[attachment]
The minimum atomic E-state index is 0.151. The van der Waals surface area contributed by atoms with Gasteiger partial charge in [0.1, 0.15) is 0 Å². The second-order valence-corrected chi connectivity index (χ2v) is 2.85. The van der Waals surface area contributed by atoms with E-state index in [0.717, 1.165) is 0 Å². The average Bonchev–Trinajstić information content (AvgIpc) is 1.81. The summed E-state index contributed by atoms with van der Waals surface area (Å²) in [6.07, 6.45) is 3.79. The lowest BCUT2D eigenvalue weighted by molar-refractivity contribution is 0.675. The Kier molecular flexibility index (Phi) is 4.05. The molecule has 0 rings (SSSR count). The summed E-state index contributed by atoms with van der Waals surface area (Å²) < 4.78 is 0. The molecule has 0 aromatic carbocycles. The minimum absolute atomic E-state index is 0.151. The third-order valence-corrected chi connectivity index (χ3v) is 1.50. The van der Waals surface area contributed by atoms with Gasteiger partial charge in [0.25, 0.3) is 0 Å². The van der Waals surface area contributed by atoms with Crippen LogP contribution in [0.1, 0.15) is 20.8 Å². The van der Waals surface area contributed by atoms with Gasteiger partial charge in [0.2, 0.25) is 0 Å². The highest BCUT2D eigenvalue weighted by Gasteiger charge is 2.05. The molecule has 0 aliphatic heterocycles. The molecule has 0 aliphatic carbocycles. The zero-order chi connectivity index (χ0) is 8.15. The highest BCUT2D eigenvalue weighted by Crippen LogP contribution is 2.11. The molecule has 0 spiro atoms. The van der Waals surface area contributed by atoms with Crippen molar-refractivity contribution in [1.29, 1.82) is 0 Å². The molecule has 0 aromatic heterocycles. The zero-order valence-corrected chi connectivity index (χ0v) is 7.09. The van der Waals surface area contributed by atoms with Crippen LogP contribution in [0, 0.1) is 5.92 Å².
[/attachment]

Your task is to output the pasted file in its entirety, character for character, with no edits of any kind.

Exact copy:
The minimum atomic E-state index is 0.151. The van der Waals surface area contributed by atoms with Gasteiger partial charge in [0.1, 0.15) is 0 Å². The second-order valence-corrected chi connectivity index (χ2v) is 2.85. The van der Waals surface area contributed by atoms with E-state index in [0.717, 1.165) is 0 Å². The average Bonchev–Trinajstić information content (AvgIpc) is 1.81. The summed E-state index contributed by atoms with van der Waals surface area (Å²) in [6.07, 6.45) is 3.79. The lowest BCUT2D eigenvalue weighted by molar-refractivity contribution is 0.675. The Kier molecular flexibility index (Phi) is 4.05. The molecule has 0 rings (SSSR count). The summed E-state index contributed by atoms with van der Waals surface area (Å²) < 4.78 is 0. The molecule has 0 aromatic carbocycles. The minimum absolute atomic E-state index is 0.151. The third-order valence-corrected chi connectivity index (χ3v) is 1.50. The van der Waals surface area contributed by atoms with Gasteiger partial charge in [0.25, 0.3) is 0 Å². The van der Waals surface area contributed by atoms with Crippen LogP contribution in [0.1, 0.15) is 20.8 Å². The van der Waals surface area contributed by atoms with Gasteiger partial charge in [0.2, 0.25) is 0 Å². The highest BCUT2D eigenvalue weighted by Gasteiger charge is 2.05. The molecule has 0 aliphatic heterocycles. The molecule has 0 aliphatic carbocycles. The zero-order chi connectivity index (χ0) is 8.15. The highest BCUT2D eigenvalue weighted by Crippen LogP contribution is 2.11. The molecule has 0 spiro atoms. The van der Waals surface area contributed by atoms with Crippen molar-refractivity contribution in [1.29, 1.82) is 0 Å². The molecule has 0 aromatic heterocycles. The zero-order valence-corrected chi connectivity index (χ0v) is 7.09. The van der Waals surface area contributed by atoms with Crippen LogP contribution in [0, 0.1) is 5.92 Å².